Rosy and her husband returned home but this time they were neither sad nor alone. Throughout the evaluation and diagnosis process, they met many new people who referred them to other specialists in autistic disorder who could advise them so that Joan would have the necessary care.

When Rosy and her husband felt safe, they spoke with their respective families and gave them Joan’s diagnosis while clarifying doubts and allaying their fears.

Then, the family wrapped them up with love and help to care for both children. Rosy tried to be less apprehensive and understand that her son could have a normal and happy life, perhaps in a different way than she had imagined, but that at the end of the road there was a light, a goal and it was very good.

Rosy learned that it was very important to make a schedule of daily activities, that she could be firm and loving with her son, that the family should be patient and plan changes so that Joan can adapt little by little to the new.

A school for Joan

Rosy then began to   look for a school that would adapt to the needs of her son, it was not easy, but they came to an early stimulation center where she could spend 4 years and acquire preparatory skills for her Primary education.

There began a complicated stage, because finding a school where he was accepted and where teachers could develop a special work plan for him was not easy, but they found it. There were always challenges, often tears, but also a lot of joy to see the small achievements and successes that Joan conquered.

His language improved, but not his ability to make friends or relate to others.  However, he was a boy accepted and well received by his peers and teachers. At this stage of life, Joan began to show a special taste and facility for painting and mathematics, mental arithmetic to be exact.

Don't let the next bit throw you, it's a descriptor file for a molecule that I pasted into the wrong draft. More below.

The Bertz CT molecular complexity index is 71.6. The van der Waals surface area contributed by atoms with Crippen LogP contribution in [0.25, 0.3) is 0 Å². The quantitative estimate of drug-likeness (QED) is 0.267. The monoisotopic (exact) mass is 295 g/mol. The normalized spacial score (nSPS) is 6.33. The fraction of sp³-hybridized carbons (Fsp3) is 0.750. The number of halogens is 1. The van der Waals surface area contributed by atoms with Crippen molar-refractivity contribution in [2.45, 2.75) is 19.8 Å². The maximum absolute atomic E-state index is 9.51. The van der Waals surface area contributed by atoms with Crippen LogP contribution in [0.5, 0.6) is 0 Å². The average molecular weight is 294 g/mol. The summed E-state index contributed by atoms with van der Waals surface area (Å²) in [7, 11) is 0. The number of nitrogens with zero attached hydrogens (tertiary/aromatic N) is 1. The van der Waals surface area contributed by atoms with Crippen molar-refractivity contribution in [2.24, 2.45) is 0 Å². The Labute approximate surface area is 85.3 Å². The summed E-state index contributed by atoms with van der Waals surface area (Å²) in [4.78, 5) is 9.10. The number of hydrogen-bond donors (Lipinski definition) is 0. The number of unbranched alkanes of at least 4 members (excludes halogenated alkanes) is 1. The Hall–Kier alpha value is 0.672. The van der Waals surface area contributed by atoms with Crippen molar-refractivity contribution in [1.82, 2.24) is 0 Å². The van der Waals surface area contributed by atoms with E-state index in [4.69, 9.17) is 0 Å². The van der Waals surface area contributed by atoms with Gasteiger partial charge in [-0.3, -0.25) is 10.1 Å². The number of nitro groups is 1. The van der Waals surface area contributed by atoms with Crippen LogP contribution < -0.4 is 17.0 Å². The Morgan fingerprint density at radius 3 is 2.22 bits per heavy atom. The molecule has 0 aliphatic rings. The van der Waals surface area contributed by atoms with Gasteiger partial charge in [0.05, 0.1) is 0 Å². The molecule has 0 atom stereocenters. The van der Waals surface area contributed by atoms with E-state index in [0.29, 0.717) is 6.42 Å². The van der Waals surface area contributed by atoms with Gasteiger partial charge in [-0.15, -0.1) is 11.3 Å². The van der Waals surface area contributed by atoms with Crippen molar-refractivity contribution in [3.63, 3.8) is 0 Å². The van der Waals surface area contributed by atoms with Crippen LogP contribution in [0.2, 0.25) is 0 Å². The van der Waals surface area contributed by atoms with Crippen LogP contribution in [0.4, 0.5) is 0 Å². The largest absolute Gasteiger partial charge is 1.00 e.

High School was a complicated stage and one where Joan did not always meet good friends

Some were even mean to him and made fun of him, but luckily his parents and brother were always there to cheer him on and help him try one more time.  Children with the autism spectrum are innocent, they take literally expressions that for others could be funny or mischievous, but for them this makes no sense.

Joan made her high school open in one year and began her studies in painting. He is currently a young artist who supports himself by selling his works, has a girlfriend and is a caring and happy person.

His parents visit him with some frequency and Joan visit them, he is still a bit reserved and his talk is short and simple but his love for his familyit is unconditional because their actions manifest it.

Autism is not a declaration of death or a life sentence, it is not a disease from which someone can be cured, it is a life condition that can be dealt with and moved on. Children diagnosed early can get ahead and have full and happy lives.

If you observe something in your child that makes you suspect about his healthy development, do not hesitate to go to the doctor, this can really make a difference in his life.